By Paul Murphy
The year 2020 needs no introduction. Everyone on the planet has been affected, like never before, by a multitude of challenges that made the past year seem like a nightmare within a nightmare. Even if you weren’t directly affected by destructive wildfires, human rights violations, political strife, or a suffocatingly deadly viral pandemic, you could not escape the surrealist repercussions that changed at least some aspects of your daily lives.
Meanwhile, some amazingly pure, strangely poetic outcomes materialized as well. Through our months upon months of lockdowns, we ended up spending time in different ways, more time with our families, with ourselves. We took up new hobbies, or dove deeper, way deeper, into existing ones.
We need look no further than within the explosion of our own sim racing culture. Whether people were looking for an escape from the cruel realities (or sheer boredom) of mandatory isolation, or wanted to find some way to replace that great road trip they were no longer going to take, or finally take the opportunity to bring their sim rig to the next level, sim racing growth has been unprecedented. And few places reflect that maturation better than Assetto Corsa. Since its official release in December of 2014, the open-ended sim racing platform from Kunos Simulazioni continues to defy and delight its user base with solid physics, a steady online racing community, and a passionate, dedicated modding community that has produced every car and track mod under the sun, and just as important, unleashed a full suite of dynamic weather and time-of-day capabilities and graphical shader updates that bring true photoreality to what is now the most comprehensive driving and racing simulator to date.
One team of modders to capitalize on all of these qualities as well as anyone is the team at Guerilla Mods. Spearheaded by Timo Hartmann with a singular vision to produce some of the most entertaining, accurate, and gorgeous race cars possible for Assetto Corsa, Guerilla Mods has steadily developed a series of cars and car packs, most notably, their 15-car field of GT4 class race cars. Timo knows very well that the GT4s are such an important class on the international racing stage, with their road car DNA not as far-removed as the more expensive GT3 class grids. GT4s are more grassroots, more accessible, and perhaps even more exciting to race and watch.
With these virtues in mind, Guerilla Mods has a fleet of GT4s that certainly stands out, with proven, online league race-tested handling, stunning liveries, and rich sounds and features. Guerilla has steadily, quietly continued to develop the GT4s (now at v0.72), and have, along the way, attracted the support and partnership of real-life auto manufacturers, plus real and sim racing teams.
It’s certainly been a great year for Guerilla Mods, then. And thank goodness, because in the real world, the year has been very different. And in many ways, very hard. As we prepared for a holiday season that is usually a time to celebrate and reflect, it was a harsh reminder of what we have all endured and suffered. As Christmas gave way to New Year’s, we all had posts in our social media feeds saying, “thank goodness this year’s done.. can’t wait to kick 2020 to the curb!”
But with vaccinations still coming into countries at a trickle, covid-19 case numbers higher than ever, and regions re-entering lockdowns, have we rounded the corner?
Well, in some ways, Guerilla Mods might have helped answer that question with some fresh, new hope.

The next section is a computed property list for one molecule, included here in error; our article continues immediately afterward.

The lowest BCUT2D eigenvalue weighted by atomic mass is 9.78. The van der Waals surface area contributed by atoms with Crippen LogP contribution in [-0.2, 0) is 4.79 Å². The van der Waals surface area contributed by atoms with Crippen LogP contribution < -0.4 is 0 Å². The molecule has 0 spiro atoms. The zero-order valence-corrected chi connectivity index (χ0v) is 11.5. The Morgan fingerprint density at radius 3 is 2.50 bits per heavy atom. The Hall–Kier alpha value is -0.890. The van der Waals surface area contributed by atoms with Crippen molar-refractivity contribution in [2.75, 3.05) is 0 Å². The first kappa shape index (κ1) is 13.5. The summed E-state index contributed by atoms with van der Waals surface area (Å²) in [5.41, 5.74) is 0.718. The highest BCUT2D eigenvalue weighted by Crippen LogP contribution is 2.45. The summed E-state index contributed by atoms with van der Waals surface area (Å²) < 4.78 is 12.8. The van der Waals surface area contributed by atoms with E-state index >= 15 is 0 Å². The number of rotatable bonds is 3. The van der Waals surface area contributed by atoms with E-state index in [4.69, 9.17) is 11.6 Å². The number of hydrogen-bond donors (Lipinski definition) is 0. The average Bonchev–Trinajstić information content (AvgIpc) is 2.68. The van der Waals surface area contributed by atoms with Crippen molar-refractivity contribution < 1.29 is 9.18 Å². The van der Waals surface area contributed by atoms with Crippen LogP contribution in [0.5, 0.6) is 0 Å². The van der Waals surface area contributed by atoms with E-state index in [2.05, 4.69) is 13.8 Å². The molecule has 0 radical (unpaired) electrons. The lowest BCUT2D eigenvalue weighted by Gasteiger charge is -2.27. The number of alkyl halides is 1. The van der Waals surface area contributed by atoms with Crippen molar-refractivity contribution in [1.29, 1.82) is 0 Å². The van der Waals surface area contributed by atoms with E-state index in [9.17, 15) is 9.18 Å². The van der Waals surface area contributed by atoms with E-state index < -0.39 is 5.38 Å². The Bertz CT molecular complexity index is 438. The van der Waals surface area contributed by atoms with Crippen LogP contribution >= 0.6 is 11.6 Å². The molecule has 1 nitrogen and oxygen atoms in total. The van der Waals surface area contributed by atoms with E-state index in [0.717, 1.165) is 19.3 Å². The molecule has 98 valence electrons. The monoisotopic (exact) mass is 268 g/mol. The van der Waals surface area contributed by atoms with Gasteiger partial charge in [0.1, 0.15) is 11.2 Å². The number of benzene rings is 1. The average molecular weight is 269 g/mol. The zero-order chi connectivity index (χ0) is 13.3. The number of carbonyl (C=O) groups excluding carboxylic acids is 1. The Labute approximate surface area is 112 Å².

On early New Years Day, my phone’s Facebook notifications contained a post from Guerilla with the most charming, feisty, bright red thing. I was stunned. I was fascinated. I had never seen this car before.. a Toyota..? S-FR..? Oh… a concept; that would explain some of the mystery and the expressive design. But it isn’t ridiculous looking, but endearingly cute, but there’s more; it’s so.. purposeful. The skin is so taught, draping promptly over the wheels. In fact, curves define the entire car, from its frog-like headlights and gaping grille to its taillights reminiscent of the Alfa Romeo 4C. Add to that the large, aggressive wheels, the cot-sized rear wing, and the elegant flying buttress c-pillar, and you have the one everyone can’t stop staring at in the center of the dance floor.
Once I realized this was not just a fun post of a pic–maybe a teaser of an upcoming mod that Guerilla was working on–but an actual mod release (v.0.01 that day), I took it to Oulton Park (one of my favourite test tracks). Right away, this was something different. The little S-FR Cup racer had a crackly, anxious, snarling idle that sounded like nothing else. And driving it? Without touching the setup once, I was having a blast. The car did what I expected in a spirited way, the drivetrain SHRIEKING the whole time (it’s since been toned down to less deafening levels, but maintains character), and if I did overcook it, the car let me know progressively and let me reel it back in. That said, the car is very neutral. But not boring. It’s simply fun. It looks fun, it sounds fun, it drives fun.
Timo says this car has been living on his computer for some time, and he decided to just share it as it is, and keep developing it with his followers and supporters along the way, much as he has done with his other mods.
I find that the Toyota S-FR Cup Concept is such a fresh asset for Guerilla Mods–one that embodies many of the sensibilities of their flagship GT4s, but in a delightfully fun new package. I also think this mod is a talisman: a great sign of hope that 2021 is indeed the year we take back as ours.
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For more details, updates and events featuring the Toyota S-FR, head to the Guerilla Mods Facebook group.